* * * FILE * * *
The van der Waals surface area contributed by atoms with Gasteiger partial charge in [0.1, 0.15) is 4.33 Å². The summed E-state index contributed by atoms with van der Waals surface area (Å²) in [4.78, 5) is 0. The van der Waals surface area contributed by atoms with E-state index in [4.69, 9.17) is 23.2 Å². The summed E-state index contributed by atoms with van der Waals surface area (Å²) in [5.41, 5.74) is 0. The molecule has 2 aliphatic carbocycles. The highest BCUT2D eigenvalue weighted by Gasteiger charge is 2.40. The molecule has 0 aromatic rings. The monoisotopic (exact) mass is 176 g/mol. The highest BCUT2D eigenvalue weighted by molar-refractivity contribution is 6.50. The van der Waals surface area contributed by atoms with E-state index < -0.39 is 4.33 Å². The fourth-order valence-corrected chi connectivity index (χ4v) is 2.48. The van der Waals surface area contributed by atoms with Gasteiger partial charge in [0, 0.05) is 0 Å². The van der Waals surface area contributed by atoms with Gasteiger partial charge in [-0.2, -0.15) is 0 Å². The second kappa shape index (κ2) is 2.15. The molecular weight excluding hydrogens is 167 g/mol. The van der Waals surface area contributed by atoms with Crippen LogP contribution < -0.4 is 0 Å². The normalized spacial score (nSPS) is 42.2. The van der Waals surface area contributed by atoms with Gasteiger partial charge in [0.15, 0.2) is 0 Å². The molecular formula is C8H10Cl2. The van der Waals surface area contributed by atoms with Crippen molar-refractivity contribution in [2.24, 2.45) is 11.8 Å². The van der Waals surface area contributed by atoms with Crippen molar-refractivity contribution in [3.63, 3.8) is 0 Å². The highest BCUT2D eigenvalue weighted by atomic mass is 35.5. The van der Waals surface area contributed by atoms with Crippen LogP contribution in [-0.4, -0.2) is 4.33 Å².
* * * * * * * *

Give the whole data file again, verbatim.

The van der Waals surface area contributed by atoms with Gasteiger partial charge in [0.1, 0.15) is 4.33 Å². The summed E-state index contributed by atoms with van der Waals surface area (Å²) in [4.78, 5) is 0. The van der Waals surface area contributed by atoms with E-state index in [4.69, 9.17) is 23.2 Å². The summed E-state index contributed by atoms with van der Waals surface area (Å²) in [5.41, 5.74) is 0. The molecule has 2 aliphatic carbocycles. The highest BCUT2D eigenvalue weighted by Gasteiger charge is 2.40. The molecule has 0 aromatic rings. The monoisotopic (exact) mass is 176 g/mol. The highest BCUT2D eigenvalue weighted by molar-refractivity contribution is 6.50. The van der Waals surface area contributed by atoms with E-state index < -0.39 is 4.33 Å². The fourth-order valence-corrected chi connectivity index (χ4v) is 2.48. The van der Waals surface area contributed by atoms with Gasteiger partial charge in [0, 0.05) is 0 Å². The van der Waals surface area contributed by atoms with Gasteiger partial charge in [-0.2, -0.15) is 0 Å². The second kappa shape index (κ2) is 2.15. The molecular weight excluding hydrogens is 167 g/mol. The van der Waals surface area contributed by atoms with Crippen LogP contribution < -0.4 is 0 Å². The normalized spacial score (nSPS) is 42.2. The van der Waals surface area contributed by atoms with Gasteiger partial charge in [0.15, 0.2) is 0 Å². The molecular formula is C8H10Cl2. The van der Waals surface area contributed by atoms with Crippen molar-refractivity contribution in [2.24, 2.45) is 11.8 Å². The van der Waals surface area contributed by atoms with Crippen molar-refractivity contribution in [3.63, 3.8) is 0 Å². The highest BCUT2D eigenvalue weighted by atomic mass is 35.5. The van der Waals surface area contributed by atoms with Crippen LogP contribution in [-0.4, -0.2) is 4.33 Å².